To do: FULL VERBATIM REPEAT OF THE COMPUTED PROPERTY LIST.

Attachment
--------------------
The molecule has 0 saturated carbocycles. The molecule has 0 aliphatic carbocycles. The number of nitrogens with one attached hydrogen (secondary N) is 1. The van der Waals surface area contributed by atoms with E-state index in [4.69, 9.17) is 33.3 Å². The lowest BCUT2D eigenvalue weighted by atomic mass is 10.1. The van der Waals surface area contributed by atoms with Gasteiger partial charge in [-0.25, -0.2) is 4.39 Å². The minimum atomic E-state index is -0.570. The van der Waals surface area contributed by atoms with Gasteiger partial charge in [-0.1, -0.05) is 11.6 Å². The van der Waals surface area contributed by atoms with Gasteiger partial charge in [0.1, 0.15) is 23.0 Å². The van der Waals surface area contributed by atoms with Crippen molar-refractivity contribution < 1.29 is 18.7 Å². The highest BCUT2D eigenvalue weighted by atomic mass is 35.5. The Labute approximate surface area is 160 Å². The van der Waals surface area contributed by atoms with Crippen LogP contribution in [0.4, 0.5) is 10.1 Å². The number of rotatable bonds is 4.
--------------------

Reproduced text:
The molecule has 0 saturated carbocycles. The molecule has 0 aliphatic carbocycles. The number of nitrogens with one attached hydrogen (secondary N) is 1. The van der Waals surface area contributed by atoms with E-state index in [4.69, 9.17) is 33.3 Å². The lowest BCUT2D eigenvalue weighted by atomic mass is 10.1. The van der Waals surface area contributed by atoms with Gasteiger partial charge in [-0.25, -0.2) is 4.39 Å². The minimum atomic E-state index is -0.570. The van der Waals surface area contributed by atoms with Gasteiger partial charge in [-0.1, -0.05) is 11.6 Å². The van der Waals surface area contributed by atoms with Gasteiger partial charge in [0.1, 0.15) is 23.0 Å². The van der Waals surface area contributed by atoms with Crippen molar-refractivity contribution < 1.29 is 18.7 Å². The highest BCUT2D eigenvalue weighted by atomic mass is 35.5. The Labute approximate surface area is 160 Å². The van der Waals surface area contributed by atoms with Crippen LogP contribution in [0.4, 0.5) is 10.1 Å². The number of rotatable bonds is 4.